You no longer need to write or share visuals to reach a large audience — now, you can just talk. Audio is the new kid on the block when it comes to social media. Twitter has launched Twitter Spaces, and Facebook is also reportedly working on a similar chat app. But taking the lion’s share these days is Clubhouse, which invites iPhone users to enter chat rooms of their choosing and engage in conversations about everything under the sun.
Clubhouse launched in March, 2020, and has already created a lot of buzz. What began as an exclusive group of Silicon Valley employees has since expanded to include celebrities like Tesla’s Elon Musk, Facebook’s Mark Zuckerberg and Drake. It has been downloaded nearly three million times since the first of the year, according to Apptopia.
“The interest and appetite for audio chat apps is getting traction,” said Matt Navarra, social media consultant and former social media manager of thenextweb.com. “It’s hard to tell how much interest is amplified or driven by lockdown and work from home culture and the demand for new content.”
Clubhouse is currently invite-only, meaning you have to be invited by a current member, who only gets a few invitations. This has prompted some users to sell their extra invites on sites like eBay — some for thousands of dollars.
When users open the Clubhouse app, they choose between various rooms. In each room there is a “stage” run by moderators, and an audience who can raise their hands to participate, getting unmuted by the moderators. Audience members can also leave quietly any time they want, allowing them to bop around from room to room easily.
Media companies are closely watching the rise of Clubhouse. According to The New York Times, Barstool Sports has set up a Clubhouse account, and communications and public relations firm Battenhall is hiring a senior Clubhouse executive.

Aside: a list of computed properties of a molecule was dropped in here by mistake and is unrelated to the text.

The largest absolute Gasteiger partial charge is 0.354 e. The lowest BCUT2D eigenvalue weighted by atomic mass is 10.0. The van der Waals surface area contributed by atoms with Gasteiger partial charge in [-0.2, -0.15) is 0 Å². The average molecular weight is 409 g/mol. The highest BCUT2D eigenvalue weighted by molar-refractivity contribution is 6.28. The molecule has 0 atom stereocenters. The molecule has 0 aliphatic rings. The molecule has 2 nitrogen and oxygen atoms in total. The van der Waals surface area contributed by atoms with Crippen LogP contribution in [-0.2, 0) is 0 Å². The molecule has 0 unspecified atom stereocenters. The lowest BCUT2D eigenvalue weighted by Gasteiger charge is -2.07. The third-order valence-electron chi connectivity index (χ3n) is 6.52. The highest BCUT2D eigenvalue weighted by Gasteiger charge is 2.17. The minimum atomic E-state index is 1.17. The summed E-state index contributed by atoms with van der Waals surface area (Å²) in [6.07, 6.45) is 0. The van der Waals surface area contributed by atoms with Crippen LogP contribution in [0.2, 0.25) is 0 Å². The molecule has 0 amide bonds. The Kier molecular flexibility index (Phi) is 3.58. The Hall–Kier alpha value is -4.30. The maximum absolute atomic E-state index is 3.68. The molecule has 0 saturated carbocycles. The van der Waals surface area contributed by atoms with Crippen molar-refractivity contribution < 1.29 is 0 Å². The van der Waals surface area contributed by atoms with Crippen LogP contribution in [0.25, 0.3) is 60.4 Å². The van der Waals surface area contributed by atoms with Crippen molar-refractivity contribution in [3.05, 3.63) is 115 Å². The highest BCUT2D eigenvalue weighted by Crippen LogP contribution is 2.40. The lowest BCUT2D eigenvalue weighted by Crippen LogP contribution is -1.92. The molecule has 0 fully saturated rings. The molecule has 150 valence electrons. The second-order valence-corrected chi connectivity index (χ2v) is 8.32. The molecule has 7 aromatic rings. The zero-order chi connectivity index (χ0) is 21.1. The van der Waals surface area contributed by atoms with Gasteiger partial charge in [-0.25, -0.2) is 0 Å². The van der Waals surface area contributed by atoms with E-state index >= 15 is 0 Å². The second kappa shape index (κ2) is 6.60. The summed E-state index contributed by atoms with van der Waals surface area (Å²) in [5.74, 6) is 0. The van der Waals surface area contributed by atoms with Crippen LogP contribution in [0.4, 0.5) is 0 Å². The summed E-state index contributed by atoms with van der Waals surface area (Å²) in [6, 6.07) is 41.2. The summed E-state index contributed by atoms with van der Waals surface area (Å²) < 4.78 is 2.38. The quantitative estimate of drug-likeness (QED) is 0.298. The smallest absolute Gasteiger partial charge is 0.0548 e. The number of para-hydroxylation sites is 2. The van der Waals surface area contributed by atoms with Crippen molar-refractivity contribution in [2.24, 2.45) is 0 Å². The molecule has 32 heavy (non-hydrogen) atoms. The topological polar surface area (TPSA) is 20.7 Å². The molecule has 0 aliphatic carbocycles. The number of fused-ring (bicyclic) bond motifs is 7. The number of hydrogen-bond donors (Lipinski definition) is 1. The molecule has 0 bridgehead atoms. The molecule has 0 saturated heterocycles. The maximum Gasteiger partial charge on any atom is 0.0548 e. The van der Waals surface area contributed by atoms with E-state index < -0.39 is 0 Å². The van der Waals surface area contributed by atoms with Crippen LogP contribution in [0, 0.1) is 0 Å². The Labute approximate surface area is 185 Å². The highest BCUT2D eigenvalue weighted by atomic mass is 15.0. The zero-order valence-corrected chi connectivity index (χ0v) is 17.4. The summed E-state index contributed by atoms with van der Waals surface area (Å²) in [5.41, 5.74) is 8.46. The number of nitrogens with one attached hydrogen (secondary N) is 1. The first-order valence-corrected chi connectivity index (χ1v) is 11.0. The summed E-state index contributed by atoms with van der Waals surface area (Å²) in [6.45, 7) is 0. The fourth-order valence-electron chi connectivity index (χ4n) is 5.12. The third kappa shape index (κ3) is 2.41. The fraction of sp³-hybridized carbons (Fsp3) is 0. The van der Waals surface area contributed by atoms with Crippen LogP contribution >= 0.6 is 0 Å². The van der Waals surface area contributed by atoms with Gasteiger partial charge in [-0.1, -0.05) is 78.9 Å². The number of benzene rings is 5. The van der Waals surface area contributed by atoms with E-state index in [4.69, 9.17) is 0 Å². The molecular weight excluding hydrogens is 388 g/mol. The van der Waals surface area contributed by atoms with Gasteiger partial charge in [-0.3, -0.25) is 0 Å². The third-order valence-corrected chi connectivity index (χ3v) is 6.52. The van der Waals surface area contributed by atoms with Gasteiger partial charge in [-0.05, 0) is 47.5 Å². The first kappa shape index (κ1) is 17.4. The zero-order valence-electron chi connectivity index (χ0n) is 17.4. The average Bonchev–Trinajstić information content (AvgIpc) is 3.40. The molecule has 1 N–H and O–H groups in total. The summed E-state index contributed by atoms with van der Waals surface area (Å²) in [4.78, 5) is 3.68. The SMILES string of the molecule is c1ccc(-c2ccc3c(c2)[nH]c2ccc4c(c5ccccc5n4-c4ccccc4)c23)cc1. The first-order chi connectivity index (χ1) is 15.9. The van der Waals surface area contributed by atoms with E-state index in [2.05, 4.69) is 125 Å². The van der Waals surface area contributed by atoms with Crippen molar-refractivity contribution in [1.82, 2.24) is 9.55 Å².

According to Navarra, Clubhouse can be a great tool for journalists — both for story gathering and reporting. If you secure an invite, he suggests beginning by lurking around rooms to familiarize yourself. “Learn how people use these apps, and the evolving etiquettes being adopted when participating in audio chats,” he said.
When you’re ready to start using the app for your reporting, it’s critical that you are upfront and transparent about your job and the ways you plan to use the conversations you partake in or overhear.
To get started, Navarra shared with IJNet ways journalists can use Clubhouse to write better stories:
- Dig deeper into a topic and identify sources.
One way to use Clubhouse is to host a room to discuss the subject of their reporting, inviting experts or people impacted by the topic. In this case, you would likely plan the room in advance to book specific people to join the discussion. You could also search for and join rooms that have discussions about specific incidents or topics related to your reporting. If you hear something you were interested in using in the story, you would need to reach out to those you wish to quote to seek their permission or additional insight.
Rather than just using the app for research or source finding, you could also host a room to promote a specific story, inviting other reporters or people impacted by it who might be willing to speak.
- Learn about the public’s perception of a topic and build up case studies.